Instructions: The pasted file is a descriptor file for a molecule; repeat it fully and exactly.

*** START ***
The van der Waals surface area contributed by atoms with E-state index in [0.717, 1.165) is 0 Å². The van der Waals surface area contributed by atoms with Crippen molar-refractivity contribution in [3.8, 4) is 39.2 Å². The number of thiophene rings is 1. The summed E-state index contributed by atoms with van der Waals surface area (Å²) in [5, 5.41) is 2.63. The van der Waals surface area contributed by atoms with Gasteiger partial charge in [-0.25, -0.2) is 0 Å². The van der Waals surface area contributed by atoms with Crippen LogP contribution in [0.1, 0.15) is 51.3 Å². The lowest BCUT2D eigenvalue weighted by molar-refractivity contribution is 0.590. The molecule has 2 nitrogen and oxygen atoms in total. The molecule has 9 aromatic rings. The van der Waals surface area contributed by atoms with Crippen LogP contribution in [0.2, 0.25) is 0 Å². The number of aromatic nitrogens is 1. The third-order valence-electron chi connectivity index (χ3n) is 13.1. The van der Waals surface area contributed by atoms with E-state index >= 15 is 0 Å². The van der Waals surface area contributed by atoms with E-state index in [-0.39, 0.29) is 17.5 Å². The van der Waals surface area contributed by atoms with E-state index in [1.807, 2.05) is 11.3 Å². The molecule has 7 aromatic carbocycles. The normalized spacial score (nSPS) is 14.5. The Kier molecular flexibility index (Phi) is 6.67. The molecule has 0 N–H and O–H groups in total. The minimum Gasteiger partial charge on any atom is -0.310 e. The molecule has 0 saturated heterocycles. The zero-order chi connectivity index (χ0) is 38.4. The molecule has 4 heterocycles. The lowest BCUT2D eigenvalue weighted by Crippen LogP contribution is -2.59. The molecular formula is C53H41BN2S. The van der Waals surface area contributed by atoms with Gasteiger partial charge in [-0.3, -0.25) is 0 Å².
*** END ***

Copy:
The van der Waals surface area contributed by atoms with E-state index in [0.717, 1.165) is 0 Å². The van der Waals surface area contributed by atoms with Crippen molar-refractivity contribution in [3.8, 4) is 39.2 Å². The number of thiophene rings is 1. The summed E-state index contributed by atoms with van der Waals surface area (Å²) in [5, 5.41) is 2.63. The van der Waals surface area contributed by atoms with Gasteiger partial charge in [-0.25, -0.2) is 0 Å². The van der Waals surface area contributed by atoms with Crippen LogP contribution in [0.1, 0.15) is 51.3 Å². The lowest BCUT2D eigenvalue weighted by molar-refractivity contribution is 0.590. The molecule has 2 nitrogen and oxygen atoms in total. The molecule has 9 aromatic rings. The van der Waals surface area contributed by atoms with Crippen LogP contribution in [0.2, 0.25) is 0 Å². The number of aromatic nitrogens is 1. The third-order valence-electron chi connectivity index (χ3n) is 13.1. The van der Waals surface area contributed by atoms with E-state index >= 15 is 0 Å². The van der Waals surface area contributed by atoms with E-state index in [-0.39, 0.29) is 17.5 Å². The van der Waals surface area contributed by atoms with E-state index in [1.807, 2.05) is 11.3 Å². The molecule has 7 aromatic carbocycles. The normalized spacial score (nSPS) is 14.5. The Kier molecular flexibility index (Phi) is 6.67. The molecule has 0 N–H and O–H groups in total. The minimum Gasteiger partial charge on any atom is -0.310 e. The molecule has 0 saturated heterocycles. The zero-order chi connectivity index (χ0) is 38.4. The molecule has 4 heterocycles. The lowest BCUT2D eigenvalue weighted by Crippen LogP contribution is -2.59. The molecular formula is C53H41BN2S. The van der Waals surface area contributed by atoms with Gasteiger partial charge in [-0.3, -0.25) is 0 Å².